SEO is one of those fields where even the smallest entity, with the right effort, can excel and achieve great results, sometimes better than much more well-known and structured competitors.
Let's take an example, searching on Google.it for the keyword "motorcycle brake production".
Google.it, keyword: "motorcycle brake production" — 16/01/2019, Reggio Emilia
Let's exclude the local pack and focus on the "simple" organic results.
The first position is occupied by the TRW Aftermarket website, part of the ZF group (which declares more than 36 million Euros in turnover in 2017): I'd say we can consider it a big player. The following results, however, are occupied by the following companies: Accossato, Bergamaschi, Rinolfi. Only in fifth position, after the barrier represented by the local pack, do we find a link to the Brembo website, a "giant" in the brake system production sector.
What does this suggest?
That when it comes to search engines, "size doesn't always matter" and that often "David beats Goliath."
Types of errors (quick links):
- Error #1: Ignoring the basics of on-page optimization
- Error #2: Thinking globally and forgetting about local
- Error #3: Fast internet, very slow company
1. Ignoring the basics of on-page optimization
Although the most famous brands don't need to strictly follow the basic rules of SEO (if you search for PC Microsoft you find the Microsoft website's page dedicated to Windows devices in the first position, even if the H1 doesn't have the keyword "PC Microsoft", and rightly so!) sometimes it seems that the principles of good web design are completely ignored.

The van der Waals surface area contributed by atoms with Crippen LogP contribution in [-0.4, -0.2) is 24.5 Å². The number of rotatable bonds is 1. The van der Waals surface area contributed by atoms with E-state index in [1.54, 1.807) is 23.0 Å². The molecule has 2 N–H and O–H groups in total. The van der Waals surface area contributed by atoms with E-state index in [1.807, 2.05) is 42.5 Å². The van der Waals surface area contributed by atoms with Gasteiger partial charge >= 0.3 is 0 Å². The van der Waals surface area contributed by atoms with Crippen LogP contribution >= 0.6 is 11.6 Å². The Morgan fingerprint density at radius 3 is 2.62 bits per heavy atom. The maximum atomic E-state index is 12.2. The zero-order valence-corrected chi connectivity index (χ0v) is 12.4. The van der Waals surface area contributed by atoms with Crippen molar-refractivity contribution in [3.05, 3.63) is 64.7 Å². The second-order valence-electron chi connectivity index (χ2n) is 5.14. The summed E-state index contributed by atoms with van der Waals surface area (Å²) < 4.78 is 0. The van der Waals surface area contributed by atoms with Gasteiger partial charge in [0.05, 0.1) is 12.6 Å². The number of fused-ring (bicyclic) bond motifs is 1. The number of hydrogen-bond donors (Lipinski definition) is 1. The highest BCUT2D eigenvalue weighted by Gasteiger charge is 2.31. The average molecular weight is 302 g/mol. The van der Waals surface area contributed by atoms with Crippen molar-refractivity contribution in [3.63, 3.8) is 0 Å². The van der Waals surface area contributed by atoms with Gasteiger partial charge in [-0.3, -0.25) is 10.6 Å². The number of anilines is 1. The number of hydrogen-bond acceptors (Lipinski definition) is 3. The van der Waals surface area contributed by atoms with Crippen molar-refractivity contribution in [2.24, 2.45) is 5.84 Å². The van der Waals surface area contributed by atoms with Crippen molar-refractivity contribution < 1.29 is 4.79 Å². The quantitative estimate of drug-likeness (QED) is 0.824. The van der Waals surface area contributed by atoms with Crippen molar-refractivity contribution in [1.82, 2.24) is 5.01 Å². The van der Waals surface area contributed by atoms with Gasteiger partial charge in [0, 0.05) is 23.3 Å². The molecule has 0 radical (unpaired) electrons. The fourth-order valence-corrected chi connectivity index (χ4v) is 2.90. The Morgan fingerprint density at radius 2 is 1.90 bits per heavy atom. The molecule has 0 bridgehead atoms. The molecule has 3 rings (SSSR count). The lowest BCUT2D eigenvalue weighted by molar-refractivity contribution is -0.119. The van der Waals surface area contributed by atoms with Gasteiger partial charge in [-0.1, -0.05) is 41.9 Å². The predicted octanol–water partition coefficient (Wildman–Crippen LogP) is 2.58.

- When this happens, URLs are usually all in English or the main language, with addresses like bigbigcompany.com/en/support/remote (English), bigbigcompany.com/it/support/remote, bigbigcompany.com/ru/support/remote (Russian!).
URL of the French page dedicated to washing machines on the Samsung site
Non-speaking, non-significant, or very long URLs- Parameters for categories: bigcompanywebsite.com/products?category=12345
- Numbers in the domain name: branddivision5.majorcorporategroup.it
- Terminology and internal structure "forced" onto the website: giantbrand.com/country/headquarters/division/department/subdepartment/office/desk/chair/content.html
URL of the page dedicated to protecting email systems of CISCO. Besides not being translated (previous point), it features everything under the non-significant folder /c/ and ends with the classic and always current /index.html.
Another example: the History page in the Spanish version of the Nestlé site, with the inevitable /category/, the symbol "#" and a charming number "1" at the end.
- Poorly Managed Meta and Open Graph
Tags Especially in the case of large websites, manually filling out Title Tags, Meta Descriptions, and various Open Graph elements can be challenging. What seems odd is that often there are no templates pre-planned that could automatically fill these in the best and most meaningful way possible.
- Headings Apocalypse
The discourse on titles is complicated due to the interplay of marketing, communication, and technical needs. However, often the most prominent page title is an <h5> with the headline of the current campaign that absolutely does not describe the page content, perhaps missing an <h1> or having multiple ones.
- Structured Data
Correctly using structured data according to the standards set by the Schema.org project should be a good practice, yet it is often completely overlooked. Organization, LocalBusiness, Brand, Product: the available schemas allow the description of a good number of possible entities, providing search engines with valuable information that reduces the risks posed by ambiguity.